You get your design instructions from your client and then proceed to start the design. This sounds like the perfect scenario. You are given a gem of a website to develop, and it is going swimmingly. Everything is slotting into place like it was meant to be UNTIL your first meeting with the client. It doesn’t matter what they agreed to the first time around, even if you had every item listed and agreed to in writing.
When they return, they have probably talked to every family member from the 9 year old through to the grandmother and each has put in their 5 cents worth. The client has a completely befuddled view of the site now and has probably changed their mind with each discussion. Whatever they have been told is now in conflict with their original outlook and agreed on the format.
If you have your original signed agreement, it is a very good idea to have this as the basis of your backup argument for the website and for the work you have put into it.
I tend to have learned over time that clients think it is easy to change every single thing agreed to. This is one of the reasons I get the original document down in writing with each point listed and agreed. I know it tends to seem cold blooded, but it is a great protection for your work.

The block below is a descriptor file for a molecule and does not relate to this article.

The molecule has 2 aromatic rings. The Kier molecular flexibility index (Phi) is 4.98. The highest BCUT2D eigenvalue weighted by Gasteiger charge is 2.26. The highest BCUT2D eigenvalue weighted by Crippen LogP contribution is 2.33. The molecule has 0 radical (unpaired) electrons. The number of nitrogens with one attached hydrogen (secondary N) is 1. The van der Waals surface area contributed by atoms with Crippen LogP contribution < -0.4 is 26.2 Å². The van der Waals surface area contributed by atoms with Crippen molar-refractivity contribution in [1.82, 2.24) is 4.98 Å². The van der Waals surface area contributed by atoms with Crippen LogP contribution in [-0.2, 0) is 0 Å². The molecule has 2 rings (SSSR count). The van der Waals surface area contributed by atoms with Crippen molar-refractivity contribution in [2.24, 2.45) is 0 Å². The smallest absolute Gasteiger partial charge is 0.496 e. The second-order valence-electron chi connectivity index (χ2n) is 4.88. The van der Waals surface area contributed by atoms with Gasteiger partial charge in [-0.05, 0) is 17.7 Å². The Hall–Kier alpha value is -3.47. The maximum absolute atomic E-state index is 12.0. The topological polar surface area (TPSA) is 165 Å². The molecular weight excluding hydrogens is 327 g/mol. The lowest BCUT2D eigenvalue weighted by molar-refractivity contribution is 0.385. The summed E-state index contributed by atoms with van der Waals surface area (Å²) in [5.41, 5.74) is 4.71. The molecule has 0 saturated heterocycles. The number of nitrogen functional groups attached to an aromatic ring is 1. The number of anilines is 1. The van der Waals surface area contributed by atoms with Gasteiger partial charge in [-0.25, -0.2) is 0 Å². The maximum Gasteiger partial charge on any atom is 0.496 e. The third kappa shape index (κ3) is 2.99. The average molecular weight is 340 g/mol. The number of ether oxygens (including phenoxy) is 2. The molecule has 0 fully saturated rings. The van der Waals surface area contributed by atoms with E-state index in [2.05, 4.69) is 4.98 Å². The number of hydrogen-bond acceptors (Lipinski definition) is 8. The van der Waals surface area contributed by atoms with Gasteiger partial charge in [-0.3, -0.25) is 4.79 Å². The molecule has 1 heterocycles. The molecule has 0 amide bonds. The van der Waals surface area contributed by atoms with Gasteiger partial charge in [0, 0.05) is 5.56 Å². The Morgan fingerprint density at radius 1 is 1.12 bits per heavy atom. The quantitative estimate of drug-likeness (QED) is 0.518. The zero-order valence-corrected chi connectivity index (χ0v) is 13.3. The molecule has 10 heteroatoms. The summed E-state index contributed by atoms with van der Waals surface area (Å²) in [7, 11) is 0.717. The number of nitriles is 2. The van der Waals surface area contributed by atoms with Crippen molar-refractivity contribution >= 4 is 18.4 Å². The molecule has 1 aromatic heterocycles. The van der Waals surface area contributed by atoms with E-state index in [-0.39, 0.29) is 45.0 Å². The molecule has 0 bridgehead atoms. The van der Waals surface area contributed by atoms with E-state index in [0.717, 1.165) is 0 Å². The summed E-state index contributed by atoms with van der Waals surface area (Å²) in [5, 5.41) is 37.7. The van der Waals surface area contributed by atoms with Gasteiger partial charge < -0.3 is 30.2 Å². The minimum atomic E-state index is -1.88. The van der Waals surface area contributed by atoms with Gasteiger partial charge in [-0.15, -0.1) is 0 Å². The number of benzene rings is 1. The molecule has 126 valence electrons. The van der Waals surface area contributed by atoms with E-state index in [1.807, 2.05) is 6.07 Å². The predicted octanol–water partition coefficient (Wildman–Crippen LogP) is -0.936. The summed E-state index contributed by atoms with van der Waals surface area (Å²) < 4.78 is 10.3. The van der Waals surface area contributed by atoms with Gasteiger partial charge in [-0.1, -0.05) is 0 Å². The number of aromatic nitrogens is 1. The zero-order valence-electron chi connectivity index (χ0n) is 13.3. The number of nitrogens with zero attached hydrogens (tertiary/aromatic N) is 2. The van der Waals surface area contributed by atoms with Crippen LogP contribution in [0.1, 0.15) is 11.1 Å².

Take this document and before the meeting (I usually do it as I design) make sure you update each section with your reasons for doing each step.
This way they can see the flow of the design and see why each step is necessary. When they see this, they are far less inclined to want you to reverse back 20 or 30 steps to change something because junior though it might be cool to include something that was totally irrelevant to the design and the company.
Even the best design in the world doesn’t speak for itself to someone who walks in with a totally different concept in mind. You are going to have to explain to them the whys and the wherefores.
Your reasons for whatever you do need to be able to be clear and fully justified to convince your client what you did and the steps you took are correct and will work in their interests. At the same time, have an open mind and listen to what they have to say. Under no circumstances be argumentative. It neither pays nor will the client return if they have a bad experience with you. You want a happy satisfied client who sees things your way.
It is not impossible that they actually have a good idea so listen carefully and see if it can be incorporated into the design and be used to advantage. Never get defensive. Clear, concise descriptions of the where and why of the design will win more clients over than anything else.
At the end of the day the client is the one paying, and it is his or her website. A happy client is the best advert you can find.